THERE IS A serious sense of déjà vu here in New Zealand as the Irish team are spoken of in polite terms by their opponents but specifics are not forthcoming.
Take a query, posed to an All Black player, about Paul O’Connell’s absence from the squad for example.
The player in question was surprised by the fact that the Munster man was not here for three-Test tour.
The All Black added, “He has played a number of Tests for Ireland for a number of years and is a key member of their squad. But, in saying that, it opens up a door for another guy who will, no doubt, be keen and excited.”
All very vague. All very Australian.
The Wallabies’ Radike Samo made the mistake of admitting he had never heard of Sean O’Brien days before Ireland beat them at the Rugby World Cup.
One wonders if ‘another guy’ will leave a similar, bruising impression when he takes to the field as O’Connell’s replacement.
The sore thumb
Almost every New Zealand player will eagerly tell you how excited he is to take on ‘the legend’ Brian O’Driscoll and Rob Kearney gets a few mentions as a guy to watch out for.
The rest of the Irish squad are ladened with compliments about their passion, fight and spirit but names do not spring readily to the mind.
One player that has merited a few mentions, by the New Zealand media at least, has been Munster winger Simon Zebo.
Simon Zebo has the Kiwi’s attention. (©INPHO/Billy Stickland)
A Kiwi journalist at Monday’s press conference remarked that Zebo ‘stuck out like a sore thumb’ in the Irish training sessions and ‘could be one of ours’.
Subtlety, take a back seat.
Ireland’s assistant coach Les Kiss blinked at the journalist for a few moments before wisely focusing on Zebo’s outstanding form this season.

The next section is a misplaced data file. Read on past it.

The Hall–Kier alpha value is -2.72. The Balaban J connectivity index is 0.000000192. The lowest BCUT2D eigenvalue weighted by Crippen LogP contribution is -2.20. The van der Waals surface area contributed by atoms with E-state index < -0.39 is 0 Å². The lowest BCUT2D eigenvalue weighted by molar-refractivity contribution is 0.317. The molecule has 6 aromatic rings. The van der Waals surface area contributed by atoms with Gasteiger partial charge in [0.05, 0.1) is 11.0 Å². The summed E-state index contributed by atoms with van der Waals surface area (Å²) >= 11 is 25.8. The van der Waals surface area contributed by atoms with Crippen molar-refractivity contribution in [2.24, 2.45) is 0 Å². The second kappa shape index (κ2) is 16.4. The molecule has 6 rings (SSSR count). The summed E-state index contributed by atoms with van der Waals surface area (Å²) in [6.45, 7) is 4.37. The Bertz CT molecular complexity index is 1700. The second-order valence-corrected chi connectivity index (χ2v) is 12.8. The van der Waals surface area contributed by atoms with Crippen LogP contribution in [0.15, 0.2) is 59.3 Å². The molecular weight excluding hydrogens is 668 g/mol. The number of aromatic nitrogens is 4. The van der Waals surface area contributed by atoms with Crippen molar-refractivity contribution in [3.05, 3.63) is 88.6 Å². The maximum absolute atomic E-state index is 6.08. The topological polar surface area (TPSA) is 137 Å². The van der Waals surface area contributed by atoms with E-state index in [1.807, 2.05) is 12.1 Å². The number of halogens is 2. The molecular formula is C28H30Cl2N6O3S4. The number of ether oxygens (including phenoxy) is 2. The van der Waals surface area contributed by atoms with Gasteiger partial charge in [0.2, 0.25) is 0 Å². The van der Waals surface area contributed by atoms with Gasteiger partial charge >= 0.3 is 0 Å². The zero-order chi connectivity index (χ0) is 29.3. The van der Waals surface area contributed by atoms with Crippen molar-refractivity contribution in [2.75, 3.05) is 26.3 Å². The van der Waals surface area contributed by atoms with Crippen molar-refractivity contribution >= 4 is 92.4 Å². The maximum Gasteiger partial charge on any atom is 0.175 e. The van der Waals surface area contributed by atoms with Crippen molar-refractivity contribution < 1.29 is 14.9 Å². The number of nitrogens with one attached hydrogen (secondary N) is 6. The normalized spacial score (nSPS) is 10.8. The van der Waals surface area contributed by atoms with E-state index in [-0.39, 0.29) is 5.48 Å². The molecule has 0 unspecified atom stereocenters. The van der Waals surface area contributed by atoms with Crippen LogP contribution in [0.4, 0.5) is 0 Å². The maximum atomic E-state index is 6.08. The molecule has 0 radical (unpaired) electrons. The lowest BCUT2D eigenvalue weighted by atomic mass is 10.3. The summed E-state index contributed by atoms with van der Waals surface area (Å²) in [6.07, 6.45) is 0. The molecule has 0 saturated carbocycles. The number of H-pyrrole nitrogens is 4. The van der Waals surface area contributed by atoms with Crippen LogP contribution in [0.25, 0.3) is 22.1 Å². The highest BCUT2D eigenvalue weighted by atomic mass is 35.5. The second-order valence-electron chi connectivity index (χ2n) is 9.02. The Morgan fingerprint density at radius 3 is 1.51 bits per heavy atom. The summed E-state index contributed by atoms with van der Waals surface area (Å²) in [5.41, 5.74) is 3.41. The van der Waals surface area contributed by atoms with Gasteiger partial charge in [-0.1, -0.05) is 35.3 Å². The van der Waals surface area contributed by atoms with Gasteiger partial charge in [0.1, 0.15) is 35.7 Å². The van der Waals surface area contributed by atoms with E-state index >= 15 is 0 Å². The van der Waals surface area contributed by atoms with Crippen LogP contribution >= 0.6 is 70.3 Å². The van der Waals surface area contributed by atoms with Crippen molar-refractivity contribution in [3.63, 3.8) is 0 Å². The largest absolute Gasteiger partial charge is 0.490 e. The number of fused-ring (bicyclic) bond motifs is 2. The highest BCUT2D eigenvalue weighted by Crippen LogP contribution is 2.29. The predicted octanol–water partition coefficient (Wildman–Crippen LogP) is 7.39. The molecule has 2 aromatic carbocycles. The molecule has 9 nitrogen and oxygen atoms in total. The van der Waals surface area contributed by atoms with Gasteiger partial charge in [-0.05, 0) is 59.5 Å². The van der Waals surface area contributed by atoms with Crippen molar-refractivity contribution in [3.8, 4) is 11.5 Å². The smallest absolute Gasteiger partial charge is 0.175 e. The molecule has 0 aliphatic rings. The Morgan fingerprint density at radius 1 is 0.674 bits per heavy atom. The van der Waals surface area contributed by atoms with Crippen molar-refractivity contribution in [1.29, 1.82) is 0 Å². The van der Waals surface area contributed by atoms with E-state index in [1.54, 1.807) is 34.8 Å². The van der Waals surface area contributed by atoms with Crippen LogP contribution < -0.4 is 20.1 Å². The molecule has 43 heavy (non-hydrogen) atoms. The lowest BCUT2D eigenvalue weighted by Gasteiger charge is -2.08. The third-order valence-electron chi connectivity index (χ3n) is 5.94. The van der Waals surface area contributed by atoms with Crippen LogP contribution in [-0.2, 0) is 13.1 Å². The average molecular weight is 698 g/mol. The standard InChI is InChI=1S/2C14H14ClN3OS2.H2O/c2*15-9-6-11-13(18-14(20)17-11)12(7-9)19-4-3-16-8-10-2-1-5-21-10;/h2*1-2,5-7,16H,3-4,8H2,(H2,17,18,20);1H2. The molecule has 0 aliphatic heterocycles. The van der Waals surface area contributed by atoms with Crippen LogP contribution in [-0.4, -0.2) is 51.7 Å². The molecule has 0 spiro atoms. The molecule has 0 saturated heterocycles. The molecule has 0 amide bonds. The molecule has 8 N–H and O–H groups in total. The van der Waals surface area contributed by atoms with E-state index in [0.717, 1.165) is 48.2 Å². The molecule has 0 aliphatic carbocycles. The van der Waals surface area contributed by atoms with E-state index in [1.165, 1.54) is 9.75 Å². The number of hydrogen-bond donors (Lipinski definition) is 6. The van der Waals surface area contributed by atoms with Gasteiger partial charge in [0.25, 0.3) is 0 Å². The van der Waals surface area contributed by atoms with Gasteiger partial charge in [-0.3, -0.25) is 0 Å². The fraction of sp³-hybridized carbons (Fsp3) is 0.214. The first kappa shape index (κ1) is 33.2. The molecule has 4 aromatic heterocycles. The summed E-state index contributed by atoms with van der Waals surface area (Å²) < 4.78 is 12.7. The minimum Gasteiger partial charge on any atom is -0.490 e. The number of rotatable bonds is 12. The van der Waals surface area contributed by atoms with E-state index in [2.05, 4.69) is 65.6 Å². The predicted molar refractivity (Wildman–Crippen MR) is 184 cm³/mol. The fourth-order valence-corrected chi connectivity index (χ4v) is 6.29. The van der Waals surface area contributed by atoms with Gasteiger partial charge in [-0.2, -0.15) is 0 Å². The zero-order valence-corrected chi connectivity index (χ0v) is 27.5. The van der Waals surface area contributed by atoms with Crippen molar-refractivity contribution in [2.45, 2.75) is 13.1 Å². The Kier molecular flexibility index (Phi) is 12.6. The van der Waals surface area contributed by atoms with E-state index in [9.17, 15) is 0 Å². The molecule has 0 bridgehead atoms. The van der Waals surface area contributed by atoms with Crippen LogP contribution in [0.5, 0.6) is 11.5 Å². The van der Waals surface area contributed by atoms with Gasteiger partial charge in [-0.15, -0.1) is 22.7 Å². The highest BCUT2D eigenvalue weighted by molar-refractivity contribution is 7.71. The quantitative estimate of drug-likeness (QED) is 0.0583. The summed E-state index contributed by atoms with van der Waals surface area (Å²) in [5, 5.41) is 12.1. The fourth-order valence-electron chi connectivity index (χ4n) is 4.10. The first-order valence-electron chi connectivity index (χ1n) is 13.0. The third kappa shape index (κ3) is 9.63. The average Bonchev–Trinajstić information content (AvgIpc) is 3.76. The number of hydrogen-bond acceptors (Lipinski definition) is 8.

They picked Piri
New Zealand would rightly claim, however, that the focus should be on their players because, if they perform to their potential, Ireland will be in for a rough few weeks.
Eoin Reddan, fresh from a third Heineken Cup win (one with Wasps in ’07), is wary of the mercurial talents of Piri Weepu.
The scrum-half is in no doubt about the playing abilities of Weepu, the world champion’s incumbent number nine, who has not enjoyed a stellar club season with Auckland Blues.
“He is quite an intelligent footballer,” said Reddan. “New Zealand have really gone to him in times of trouble, like the World Cup, and he has delivered.” He added:
(Weepu) handled the pressure very well in a situation where he came in and was kicking instead of Dan Carter. One of his biggest strengths is that he plays what he sees in front of him.
Reddan, suitably impressed when informed of Tiger Woods’ Memorial tournament win, says All Black Brad Thorn left a lasting impression on him during his short stint at Leinster:
Hungry for more
The 31-year-old told TheScore.ie that Leinster’s consecutive Heineken Cup wins has geared much of the squad up for a final push.
“Players are in good form and are in high spirits,” he said. “Questions about long seasons and stuff like that evaporate into the distance when you’re going well and enjoying your rugby.” Reddan added:
A lot of the provinces, like Ulster, have done very well and it means people have come here very fresh, looking to push on, and achieve something new this summer.
* You can follow all the latest news, comments and goings on from the Irish camp by following @patmccarry on Twitter and by regularly checking in with TheScore.ie.